Rochester Teacher Helps MACMH Develop a Web-Based Curriculum

Rochester Teacher Helps MACMH Develop a Web-Based Curriculum

UPDATE: 11/11/15: We apologize that the Defenders is no longer available. We are hoping to find funding to refresh and update this fun curriculum soon.

Early this summer, MACMH’s publication crew set out to revise our SuperMe bullying prevention materials. “Best practices” established by the U.S. Department Health and Human Services suggest that bullying prevention efforts, to be effective, need to be clearly stated and reinforced throughout the school environment. The efforts also need to be easily understood by the students so instead of long lists of dos and don’ts, the messages need to be direct, unambiguous, and easy to remember.

Reading about these best practices ignited a spark in our community arts liaison, Matt Jenson. Matt immediately went to work developing a cast of characters called The Defenders who could convey the anti-bullying messages in a clear, yet fun and memorable way. At about the same time, LeaAnn Brannan, a special education teacher from Pinewood Elementary in Rochester, Minn., e-mailed to ask if she could develop a WebQuest for her students using the SuperMe team.

“A Web what?” we asked. LeaAnn graciously agreed to meet with MACMH staff to give us a lesson on a tool many teachers are very familiar with. After that first meeting with LeaAnn, MACMH knew what form the new SuperMe materials would take. Combining LeaAnn’s concept of presenting anti-bullying information in a WebQuest with Matt’s new Defenders seemed like an obvious answer to our question.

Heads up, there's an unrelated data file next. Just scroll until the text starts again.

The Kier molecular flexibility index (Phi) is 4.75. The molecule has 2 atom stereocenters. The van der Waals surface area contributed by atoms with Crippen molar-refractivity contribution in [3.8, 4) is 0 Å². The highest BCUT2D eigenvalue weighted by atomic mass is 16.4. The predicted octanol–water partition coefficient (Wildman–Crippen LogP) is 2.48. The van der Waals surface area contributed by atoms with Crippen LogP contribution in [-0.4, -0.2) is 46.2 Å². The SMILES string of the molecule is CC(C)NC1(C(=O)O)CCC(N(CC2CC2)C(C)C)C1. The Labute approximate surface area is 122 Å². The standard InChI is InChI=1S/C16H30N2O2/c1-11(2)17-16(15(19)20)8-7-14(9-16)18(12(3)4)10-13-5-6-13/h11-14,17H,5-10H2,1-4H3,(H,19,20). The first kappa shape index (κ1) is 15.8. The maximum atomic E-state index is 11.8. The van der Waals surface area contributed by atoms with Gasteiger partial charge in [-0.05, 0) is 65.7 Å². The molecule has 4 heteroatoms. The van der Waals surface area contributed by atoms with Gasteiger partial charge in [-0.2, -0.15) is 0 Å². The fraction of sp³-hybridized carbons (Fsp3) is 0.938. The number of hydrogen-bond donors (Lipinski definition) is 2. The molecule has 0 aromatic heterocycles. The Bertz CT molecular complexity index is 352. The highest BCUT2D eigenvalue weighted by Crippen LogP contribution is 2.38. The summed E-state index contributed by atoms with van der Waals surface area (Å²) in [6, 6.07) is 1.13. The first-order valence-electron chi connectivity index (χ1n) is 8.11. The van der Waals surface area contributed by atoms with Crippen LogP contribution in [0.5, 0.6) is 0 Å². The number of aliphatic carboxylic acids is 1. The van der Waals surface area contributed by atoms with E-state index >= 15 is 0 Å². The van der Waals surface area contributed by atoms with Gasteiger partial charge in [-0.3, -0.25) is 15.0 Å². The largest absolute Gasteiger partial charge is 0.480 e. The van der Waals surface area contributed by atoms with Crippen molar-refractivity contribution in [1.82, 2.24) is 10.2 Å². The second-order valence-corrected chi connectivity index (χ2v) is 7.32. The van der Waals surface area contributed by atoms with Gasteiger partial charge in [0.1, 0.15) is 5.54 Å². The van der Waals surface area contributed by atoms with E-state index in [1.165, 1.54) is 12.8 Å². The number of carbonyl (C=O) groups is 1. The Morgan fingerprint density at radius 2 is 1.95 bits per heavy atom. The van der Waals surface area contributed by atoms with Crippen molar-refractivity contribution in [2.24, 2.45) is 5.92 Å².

MACMH’s WebQuest Becomes an Interactive Curriculum
Often WebQuests are guided lesson plans that invite students to explore a topic or concept using web-based resources to develop a deeper understanding. Many WebQuests are formulaic and rather straightforward in the way they lead students though a series of tasks in an effort to complete a research paper or a collaborative project.

MACMH’s project, however, is significantly more interactive than what users may be expecting. To begin, “Defenders in Training” are invited to attend a student exchange program at Clearview School where they will be trained by a team of super-powered Defenders to become proficient in bully prevention practices. After completing Bully Prevention Training Camp, Defenders in Training will be required to complete several missions that test their ability to safely and nonviolently address typical bullying scenarios.

Armed with the “top secret” dossiers of the meanest, most subversive bullies at Clearview School, the Defenders in Training, must show that they 1) can distinguish between fun, silly teasing and hurtful teasing, 2) know the difference between tattling and reporting, and 3) are able to effectively thwart a persistent bully using nonviolent strategies. When a Defender in Training demonstrates proficiency, he or she will be endowed with a super power of their own.

MACMH’s own super staff launched The Defenders of Clearview School curriculum in early October so it’s now ready for use in schools as the fall semester gets underway.

Leave a Reply